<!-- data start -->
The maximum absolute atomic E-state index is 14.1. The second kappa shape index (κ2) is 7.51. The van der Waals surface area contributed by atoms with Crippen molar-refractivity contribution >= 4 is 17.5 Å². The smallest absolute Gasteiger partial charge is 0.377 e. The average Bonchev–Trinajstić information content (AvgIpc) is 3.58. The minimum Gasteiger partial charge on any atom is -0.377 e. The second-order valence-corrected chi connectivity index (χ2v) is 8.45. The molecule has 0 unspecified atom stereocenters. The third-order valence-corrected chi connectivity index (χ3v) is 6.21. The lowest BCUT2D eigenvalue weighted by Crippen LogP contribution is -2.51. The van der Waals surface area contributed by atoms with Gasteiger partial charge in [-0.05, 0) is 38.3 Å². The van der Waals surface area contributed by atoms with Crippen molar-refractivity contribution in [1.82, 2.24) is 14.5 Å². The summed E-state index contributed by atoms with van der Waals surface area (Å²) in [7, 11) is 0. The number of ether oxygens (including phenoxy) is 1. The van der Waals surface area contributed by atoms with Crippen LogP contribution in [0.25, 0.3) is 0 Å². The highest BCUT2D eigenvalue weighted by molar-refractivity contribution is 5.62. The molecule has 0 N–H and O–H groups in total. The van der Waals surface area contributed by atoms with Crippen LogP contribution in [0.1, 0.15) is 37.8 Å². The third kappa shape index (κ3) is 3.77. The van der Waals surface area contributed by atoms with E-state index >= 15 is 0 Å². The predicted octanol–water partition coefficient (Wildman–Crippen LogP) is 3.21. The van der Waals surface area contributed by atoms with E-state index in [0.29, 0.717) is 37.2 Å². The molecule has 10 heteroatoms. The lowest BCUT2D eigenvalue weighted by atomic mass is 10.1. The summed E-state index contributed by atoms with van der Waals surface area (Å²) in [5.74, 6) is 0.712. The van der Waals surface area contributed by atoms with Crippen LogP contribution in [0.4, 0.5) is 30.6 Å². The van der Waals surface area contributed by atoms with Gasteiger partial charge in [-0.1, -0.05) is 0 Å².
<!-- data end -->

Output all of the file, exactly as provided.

The maximum absolute atomic E-state index is 14.1. The second kappa shape index (κ2) is 7.51. The van der Waals surface area contributed by atoms with Crippen molar-refractivity contribution >= 4 is 17.5 Å². The smallest absolute Gasteiger partial charge is 0.377 e. The average Bonchev–Trinajstić information content (AvgIpc) is 3.58. The minimum Gasteiger partial charge on any atom is -0.377 e. The second-order valence-corrected chi connectivity index (χ2v) is 8.45. The molecule has 0 unspecified atom stereocenters. The third-order valence-corrected chi connectivity index (χ3v) is 6.21. The lowest BCUT2D eigenvalue weighted by Crippen LogP contribution is -2.51. The van der Waals surface area contributed by atoms with Gasteiger partial charge in [-0.05, 0) is 38.3 Å². The van der Waals surface area contributed by atoms with Crippen molar-refractivity contribution in [1.82, 2.24) is 14.5 Å². The summed E-state index contributed by atoms with van der Waals surface area (Å²) in [7, 11) is 0. The number of ether oxygens (including phenoxy) is 1. The van der Waals surface area contributed by atoms with Crippen LogP contribution in [0.25, 0.3) is 0 Å². The highest BCUT2D eigenvalue weighted by molar-refractivity contribution is 5.62. The molecule has 0 N–H and O–H groups in total. The van der Waals surface area contributed by atoms with Crippen LogP contribution in [0.1, 0.15) is 37.8 Å². The third kappa shape index (κ3) is 3.77. The van der Waals surface area contributed by atoms with E-state index >= 15 is 0 Å². The predicted octanol–water partition coefficient (Wildman–Crippen LogP) is 3.21. The van der Waals surface area contributed by atoms with E-state index in [0.29, 0.717) is 37.2 Å². The molecule has 10 heteroatoms. The lowest BCUT2D eigenvalue weighted by atomic mass is 10.1. The summed E-state index contributed by atoms with van der Waals surface area (Å²) in [5.74, 6) is 0.712. The van der Waals surface area contributed by atoms with Crippen LogP contribution in [0.4, 0.5) is 30.6 Å². The van der Waals surface area contributed by atoms with Gasteiger partial charge in [-0.1, -0.05) is 0 Å².